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archaic human, skull, cranium, Homo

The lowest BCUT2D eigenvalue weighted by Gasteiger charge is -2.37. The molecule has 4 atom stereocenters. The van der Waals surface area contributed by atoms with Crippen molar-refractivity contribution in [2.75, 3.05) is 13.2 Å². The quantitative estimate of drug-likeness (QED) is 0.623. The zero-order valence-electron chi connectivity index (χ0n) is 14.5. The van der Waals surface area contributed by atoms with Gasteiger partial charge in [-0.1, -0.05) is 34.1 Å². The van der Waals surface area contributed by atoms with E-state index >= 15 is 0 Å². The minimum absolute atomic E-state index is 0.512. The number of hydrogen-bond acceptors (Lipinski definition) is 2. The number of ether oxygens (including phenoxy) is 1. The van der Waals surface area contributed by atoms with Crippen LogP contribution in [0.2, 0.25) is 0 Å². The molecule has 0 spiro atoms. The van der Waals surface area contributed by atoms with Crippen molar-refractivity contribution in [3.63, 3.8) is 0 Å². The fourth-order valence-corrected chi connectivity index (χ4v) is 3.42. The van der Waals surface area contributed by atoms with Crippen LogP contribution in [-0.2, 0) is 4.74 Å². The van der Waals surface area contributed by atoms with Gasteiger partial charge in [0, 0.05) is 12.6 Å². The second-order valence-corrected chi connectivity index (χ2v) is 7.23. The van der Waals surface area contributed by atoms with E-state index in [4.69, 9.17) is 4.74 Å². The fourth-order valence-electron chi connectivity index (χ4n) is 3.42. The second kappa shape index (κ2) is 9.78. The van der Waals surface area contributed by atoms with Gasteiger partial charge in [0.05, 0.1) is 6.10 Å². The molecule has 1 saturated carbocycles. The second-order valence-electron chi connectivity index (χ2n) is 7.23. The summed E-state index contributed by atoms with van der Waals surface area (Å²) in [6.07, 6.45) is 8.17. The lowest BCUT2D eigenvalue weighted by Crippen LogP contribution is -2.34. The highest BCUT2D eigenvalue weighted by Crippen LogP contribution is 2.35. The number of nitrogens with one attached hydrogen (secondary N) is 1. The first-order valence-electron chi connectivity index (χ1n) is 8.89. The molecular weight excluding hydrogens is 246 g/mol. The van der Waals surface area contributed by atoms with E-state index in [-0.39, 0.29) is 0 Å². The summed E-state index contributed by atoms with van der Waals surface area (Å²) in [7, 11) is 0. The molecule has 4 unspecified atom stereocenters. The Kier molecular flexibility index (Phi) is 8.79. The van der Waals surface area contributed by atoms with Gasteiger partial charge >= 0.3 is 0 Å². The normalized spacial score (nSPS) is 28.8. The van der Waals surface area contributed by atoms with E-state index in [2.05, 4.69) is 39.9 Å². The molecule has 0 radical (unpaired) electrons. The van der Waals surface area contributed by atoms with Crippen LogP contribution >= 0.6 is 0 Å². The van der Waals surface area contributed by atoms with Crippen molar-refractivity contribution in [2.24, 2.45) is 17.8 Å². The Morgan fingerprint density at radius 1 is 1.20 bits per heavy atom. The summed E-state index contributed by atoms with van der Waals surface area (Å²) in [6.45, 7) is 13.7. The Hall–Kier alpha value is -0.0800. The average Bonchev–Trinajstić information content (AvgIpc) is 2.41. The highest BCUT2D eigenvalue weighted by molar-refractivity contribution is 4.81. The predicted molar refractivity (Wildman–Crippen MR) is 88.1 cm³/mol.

The Skhul and Qafzeh hominin fossil remains were found in Qafzeh and Es Skhul Caves in Israel in the late 1920s and early 1930s (Pettitt 2013). Initially classified as descendants of Homo heidelbergensis—i.e. anatomically modern humans—continued analysis of the remains, particularly of the crania, has caused many academics to question this classification (Eiseley 1946). This paper investigates to what extent the Skhul and Qafzeh crania are modern H. sapiens, with particular focus on the anatomically modern and archaic traits of the splanchnocranium, neurocranium, and mandible. The analysis of the remains relative to other hominin species highlights that although the remains possess many anatomically-modern features such as a high cranial vault and gracile browridge, the number of archaic traits still apparent illustrates that the Skhul-Qafzeh remains are unlikely to belong to anatomically modern humans. In this paper, through the analysis of cranial anatomy, I conclude that Skhul and Qafzeh fossilised remains may represent a transitional species between archaic and modern Homo sapiens.